I have always been a firm believer that Bill Evans' most sensitive recording period spans from June 25, 1961 to February 3, 1965. (This would exclude, of course, Evans' disastrous Plays the Theme From the VIPs and Other Great Songs from May 1963, an album that's also likely arranger Claus Ogerman's biggest mistake.)
For me, Evans' 3 1/2-year sweet spot starts with Sunday at the Village Vanguard (Riverside) and ends with Trio '65 (Verve). During this golden epoch, Evans' touch was delicate, swingy, sensitive and deeply poetic. Albums that predate Sunday sound a tad half-baked or too work-in-progress-y. Albums that follow Trio '65 tend to be increasingly cold, grim and even agitated—and frequently bereft of Evans' former beauty and touch.
But after listening all day yesterday to Bill Evans Trio: Live in Paris 1965 (LoneHill), I am expanding my prime Evans zone by 10 days—to February 13, 1965. Evans is accompanied on this live CD recording by Chuck Israels on bass and Larry Bunker on drums. The Bill Evans Trio here sounds as good as the one that recorded at the Village Vanguard in 1961—if not better.
"Hot on the heels of its first European tour, the same Bill Evans trio embarked on another. This time the group was broadcast from the Maison de l'ORTIF in Paris, the first in a line of recordings over the years from Radio France.
Evans may not have sanctioned the issue of these performances, but he does sound happy to be playing on the occasion, and one track is exceptional. Only an artist who felt at home in the venue and comfortable with his audience would take Some Other Time quite as slow as this.
The indulgence in extreme tempo was reflected in the dynamic level—at times pianissimo. This was communication by implication. A wondrous thing happened; the more densely Evans packed in harmonic 'information,' the softer he played it and the more expressive it became.
Another jazz pianist who really cared about his sound was George Shearing, and Evans valued his quality of touch, especially in pianissimo. 'I learned a great lesson listening to George Shearing play Tenderly one night at The Embers in New York,' Evans said. 'He managed to keep that club quiet—no mean achievement.'
For this tour, Chuck Israels had acquired a set of metal strings, and he played with a new confidence, especially in the higher register. With Israels aloft and in duet with Evans' right-hand lines, an exciting counterpoint resulted, something that had been in the cards ever since the bassist had joined the group. Suddenly he was transformed into a linchpin—and more surprisingly perhaps, a devote of the limelight.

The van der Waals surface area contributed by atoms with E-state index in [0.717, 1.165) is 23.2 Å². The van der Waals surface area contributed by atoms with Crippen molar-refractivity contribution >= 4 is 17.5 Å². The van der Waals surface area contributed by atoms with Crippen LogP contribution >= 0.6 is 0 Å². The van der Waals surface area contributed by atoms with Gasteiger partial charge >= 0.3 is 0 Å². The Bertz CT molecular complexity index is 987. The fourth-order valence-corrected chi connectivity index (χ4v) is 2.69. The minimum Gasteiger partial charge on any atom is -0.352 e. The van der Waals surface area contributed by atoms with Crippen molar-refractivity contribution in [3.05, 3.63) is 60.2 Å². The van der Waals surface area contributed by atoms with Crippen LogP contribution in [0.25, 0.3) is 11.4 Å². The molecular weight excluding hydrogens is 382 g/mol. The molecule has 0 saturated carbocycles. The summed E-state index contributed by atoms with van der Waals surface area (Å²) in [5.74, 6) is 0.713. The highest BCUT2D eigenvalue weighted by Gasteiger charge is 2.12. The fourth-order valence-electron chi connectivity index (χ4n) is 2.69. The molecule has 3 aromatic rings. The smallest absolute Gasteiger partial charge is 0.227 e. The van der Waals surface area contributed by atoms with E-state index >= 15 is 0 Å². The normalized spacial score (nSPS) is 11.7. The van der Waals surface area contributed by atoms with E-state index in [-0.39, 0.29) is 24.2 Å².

The French capital was to become one of the pianist's favorite places to play, and over the next 15 years he nurtured a special rapport with his audience there."
Has there ever been a better Bill Evans recording of Elsa? I can't think of one. Listen to that dramatic, dark intro on Elsa evolve, unwind, pick up speed and emerge as a breezy waltz. I Should Care hands-down is Evans' best version of the tune, with a solo intro that I found myself listening to over and over again.
How Deep Is the Ocean here is a stronger, more confident
swinger than Evans' previous versions. Listen to those magnificent chord choices and how he plays musical tag with Chuck Israels. And how about Larry Bunker's versatile drumming?
If you're a Bill Evans fan and don't own this album yet or are unfamiliar with it—buy it. I can't recall the last time I heard a Bill Evans album that was this delicate and rich with eager energy.
JazzWax tracks: Bill Evans Trio: Live in Paris, 1965 was released in May 2007, so its existence may not be news to you. What you may not be aware of, however, is that tucked onto this CD are three bonus tracks that were not recorded in Paris.
Gloria's Step, Haunted Heart and Nardis are from a Birdland gig on February 10, 1962 that featured Evans, Israels and Paul Motian on drums. Symphony Sid is the announcer. These are staggeringly dramatic and introspective, particularly Nardis.
The CD is not available at iTunes but it can be found here.
JazzWax video clips: Most of the clips on the web of Bill Evans' 1965 European tour are from his London and Berlin appearances. They were captured at concerts or during pained TV appearances.
To my ear, Evans' playing on these clips sounds a bit stiff and frightened compared to the relaxed nature of his performances on the Paris CD. That may have something to do with the distraction of TV cameras rolling around and somewhat baffled audiences, which in some cases already seem to be musically distracted by the Beatles and the Rolling Stones.
JazzWax thanks: A special thanks to David Brent Johnson of WFIU's Night Lights, who brought this album to my attention and insisted—even after I begged that I had my fill of live Evans CDs.